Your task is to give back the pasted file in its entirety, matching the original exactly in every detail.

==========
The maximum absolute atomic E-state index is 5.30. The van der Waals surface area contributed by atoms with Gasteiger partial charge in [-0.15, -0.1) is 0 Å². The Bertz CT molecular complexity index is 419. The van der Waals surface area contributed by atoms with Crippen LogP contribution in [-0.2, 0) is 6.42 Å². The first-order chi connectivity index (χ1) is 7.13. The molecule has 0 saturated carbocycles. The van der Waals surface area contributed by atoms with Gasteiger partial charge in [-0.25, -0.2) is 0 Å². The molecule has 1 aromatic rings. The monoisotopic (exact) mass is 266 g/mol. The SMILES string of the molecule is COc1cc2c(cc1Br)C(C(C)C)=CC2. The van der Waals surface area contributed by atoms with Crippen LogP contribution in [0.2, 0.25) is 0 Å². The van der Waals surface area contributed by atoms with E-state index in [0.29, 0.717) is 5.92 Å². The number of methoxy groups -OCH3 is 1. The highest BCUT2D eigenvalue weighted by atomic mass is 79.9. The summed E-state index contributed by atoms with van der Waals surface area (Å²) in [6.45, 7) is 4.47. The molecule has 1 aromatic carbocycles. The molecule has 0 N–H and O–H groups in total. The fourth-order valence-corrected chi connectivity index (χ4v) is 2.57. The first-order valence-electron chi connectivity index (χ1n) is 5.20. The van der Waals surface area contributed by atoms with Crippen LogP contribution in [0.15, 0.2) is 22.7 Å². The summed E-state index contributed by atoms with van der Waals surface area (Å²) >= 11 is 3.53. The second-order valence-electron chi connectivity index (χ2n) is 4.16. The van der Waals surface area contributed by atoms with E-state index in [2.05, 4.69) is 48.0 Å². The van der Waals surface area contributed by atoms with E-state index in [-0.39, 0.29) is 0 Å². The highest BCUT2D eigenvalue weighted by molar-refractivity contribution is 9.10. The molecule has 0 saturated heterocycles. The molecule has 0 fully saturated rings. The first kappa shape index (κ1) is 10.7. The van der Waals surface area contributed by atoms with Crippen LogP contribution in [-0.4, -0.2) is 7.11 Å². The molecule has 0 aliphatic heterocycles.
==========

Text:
The maximum absolute atomic E-state index is 5.30. The van der Waals surface area contributed by atoms with Gasteiger partial charge in [-0.15, -0.1) is 0 Å². The Bertz CT molecular complexity index is 419. The van der Waals surface area contributed by atoms with Crippen LogP contribution in [-0.2, 0) is 6.42 Å². The first-order chi connectivity index (χ1) is 7.13. The molecule has 0 saturated carbocycles. The van der Waals surface area contributed by atoms with Gasteiger partial charge in [-0.25, -0.2) is 0 Å². The molecule has 1 aromatic rings. The monoisotopic (exact) mass is 266 g/mol. The SMILES string of the molecule is COc1cc2c(cc1Br)C(C(C)C)=CC2. The van der Waals surface area contributed by atoms with Crippen LogP contribution in [0.2, 0.25) is 0 Å². The van der Waals surface area contributed by atoms with E-state index in [0.29, 0.717) is 5.92 Å². The number of methoxy groups -OCH3 is 1. The highest BCUT2D eigenvalue weighted by atomic mass is 79.9. The summed E-state index contributed by atoms with van der Waals surface area (Å²) in [6.45, 7) is 4.47. The molecule has 1 aromatic carbocycles. The molecule has 0 N–H and O–H groups in total. The fourth-order valence-corrected chi connectivity index (χ4v) is 2.57. The first-order valence-electron chi connectivity index (χ1n) is 5.20. The van der Waals surface area contributed by atoms with Crippen LogP contribution in [0.15, 0.2) is 22.7 Å². The summed E-state index contributed by atoms with van der Waals surface area (Å²) >= 11 is 3.53. The second-order valence-electron chi connectivity index (χ2n) is 4.16. The van der Waals surface area contributed by atoms with E-state index in [2.05, 4.69) is 48.0 Å². The van der Waals surface area contributed by atoms with E-state index in [-0.39, 0.29) is 0 Å². The highest BCUT2D eigenvalue weighted by molar-refractivity contribution is 9.10. The molecule has 0 saturated heterocycles. The molecule has 0 fully saturated rings. The first kappa shape index (κ1) is 10.7. The van der Waals surface area contributed by atoms with Crippen LogP contribution in [-0.4, -0.2) is 7.11 Å². The molecule has 0 aliphatic heterocycles.